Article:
msnbc.com – October 26, 2011
By James Eng
Sometime on Monday, Oct. 31, the world’s population is projected to hit 7 billion. Is that numerical milestone a cause for celebration or concern?
A little bit of both, according to the United Nations Population Fund. The organization, an international development agency that promotes the right of every person to enjoy a life of health and equal opportunity, on Wednesday released a report detailing the achievements and setbacks faced by an ever-crowded world.
How we respond now will determine whether we have a healthy, sustainable and prosperous future or one that is marked by inequalities, environmental decline and economic setbacks, according to “The State of World Population 2011” report.
The report notes that the record population can be viewed as a success because it means people are living longer — average life expectancy has increased from about 48 years in the early 1950s to about 68 in the first decade of the 21st century — and more children are surviving worldwide. But not everyone has benefited from a higher quality of life.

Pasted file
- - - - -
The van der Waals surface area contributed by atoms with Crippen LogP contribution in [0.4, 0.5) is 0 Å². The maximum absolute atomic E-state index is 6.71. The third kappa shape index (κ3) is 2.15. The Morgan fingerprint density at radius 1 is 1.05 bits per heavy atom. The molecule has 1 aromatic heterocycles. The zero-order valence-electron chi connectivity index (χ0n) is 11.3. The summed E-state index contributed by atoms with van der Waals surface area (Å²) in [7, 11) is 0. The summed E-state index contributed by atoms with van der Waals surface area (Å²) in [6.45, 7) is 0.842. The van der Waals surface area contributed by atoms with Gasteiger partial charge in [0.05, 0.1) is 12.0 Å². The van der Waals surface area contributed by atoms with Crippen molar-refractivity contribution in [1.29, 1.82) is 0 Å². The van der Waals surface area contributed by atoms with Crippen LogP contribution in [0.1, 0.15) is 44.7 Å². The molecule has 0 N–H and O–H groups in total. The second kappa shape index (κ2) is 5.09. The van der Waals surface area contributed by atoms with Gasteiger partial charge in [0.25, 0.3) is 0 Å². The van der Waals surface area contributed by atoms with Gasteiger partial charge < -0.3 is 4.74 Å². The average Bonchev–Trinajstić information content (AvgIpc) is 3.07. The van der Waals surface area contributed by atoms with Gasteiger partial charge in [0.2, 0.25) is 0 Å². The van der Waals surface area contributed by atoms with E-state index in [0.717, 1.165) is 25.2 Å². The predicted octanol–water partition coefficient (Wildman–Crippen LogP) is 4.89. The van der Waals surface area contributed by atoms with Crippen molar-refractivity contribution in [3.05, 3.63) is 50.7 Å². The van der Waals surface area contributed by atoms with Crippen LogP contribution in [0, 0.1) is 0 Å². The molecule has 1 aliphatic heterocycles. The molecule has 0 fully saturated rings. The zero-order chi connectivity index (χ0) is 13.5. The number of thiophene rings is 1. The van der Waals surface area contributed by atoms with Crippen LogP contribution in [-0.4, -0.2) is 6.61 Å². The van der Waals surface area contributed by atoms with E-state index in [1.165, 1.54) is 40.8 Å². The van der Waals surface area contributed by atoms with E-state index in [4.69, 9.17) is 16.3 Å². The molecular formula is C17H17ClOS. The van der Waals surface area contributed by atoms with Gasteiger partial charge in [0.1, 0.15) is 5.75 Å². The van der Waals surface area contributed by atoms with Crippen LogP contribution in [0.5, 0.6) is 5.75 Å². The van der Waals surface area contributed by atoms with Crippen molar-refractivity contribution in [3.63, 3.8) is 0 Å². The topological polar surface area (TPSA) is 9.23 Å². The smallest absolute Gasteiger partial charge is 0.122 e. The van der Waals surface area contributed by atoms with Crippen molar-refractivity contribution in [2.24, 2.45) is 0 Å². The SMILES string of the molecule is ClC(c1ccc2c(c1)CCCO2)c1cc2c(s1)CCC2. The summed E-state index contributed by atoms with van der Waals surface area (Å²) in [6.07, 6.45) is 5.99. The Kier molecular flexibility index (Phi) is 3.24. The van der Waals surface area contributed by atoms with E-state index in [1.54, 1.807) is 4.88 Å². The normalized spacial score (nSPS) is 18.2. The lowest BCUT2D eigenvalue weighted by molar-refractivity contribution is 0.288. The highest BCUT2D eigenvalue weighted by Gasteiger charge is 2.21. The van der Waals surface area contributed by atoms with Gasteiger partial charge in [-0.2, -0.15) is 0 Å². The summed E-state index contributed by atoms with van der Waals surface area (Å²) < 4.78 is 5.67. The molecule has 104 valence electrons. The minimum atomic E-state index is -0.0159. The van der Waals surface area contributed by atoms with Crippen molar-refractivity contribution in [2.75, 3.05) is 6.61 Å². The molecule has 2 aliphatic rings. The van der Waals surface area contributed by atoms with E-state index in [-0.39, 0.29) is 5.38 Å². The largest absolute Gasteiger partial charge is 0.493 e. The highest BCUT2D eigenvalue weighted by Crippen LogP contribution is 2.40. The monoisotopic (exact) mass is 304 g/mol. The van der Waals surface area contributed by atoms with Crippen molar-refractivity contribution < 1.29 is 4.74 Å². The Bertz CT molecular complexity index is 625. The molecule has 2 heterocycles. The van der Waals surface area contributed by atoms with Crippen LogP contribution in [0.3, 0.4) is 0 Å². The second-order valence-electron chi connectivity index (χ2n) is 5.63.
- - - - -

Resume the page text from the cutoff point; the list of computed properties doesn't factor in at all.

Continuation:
In some of the poorest countries women are having more babies, stymieing development and perpetuating poverty; in some of the wealthier countries low fertility rates and a shortage of workers are raising concerns about the sustainability of economic growth and social programs.
“This report makes the case that with planning and the right investments in people now — to empower them to make choices that are not only good for themselves but for our global commons — our world of 7 billion can have thriving, sustainable cities, productive labor forces that can fuel economic growth, youth populations that contribute to the well-being of economies and societies, and a generation of older people who are healthy and actively engaged in the social and economic affairs of their communities,” writes Babatunde Osotimehin, executive director of the UNFPA.
The 7 billion milestone “is a challenge, an opportunity and a call to action,” Osotimehin said.
In response to the report, msnbc.com asked seven notable figures to identify some major problems — and potential remedies — confronting a world with 7 billion inhabitants. Here’s what they had to say:
For the full article, visit: http://www.msnbc.msn.com/id/44990504/ns/us_news-life/
Current World Population
Net Growth During Your Visit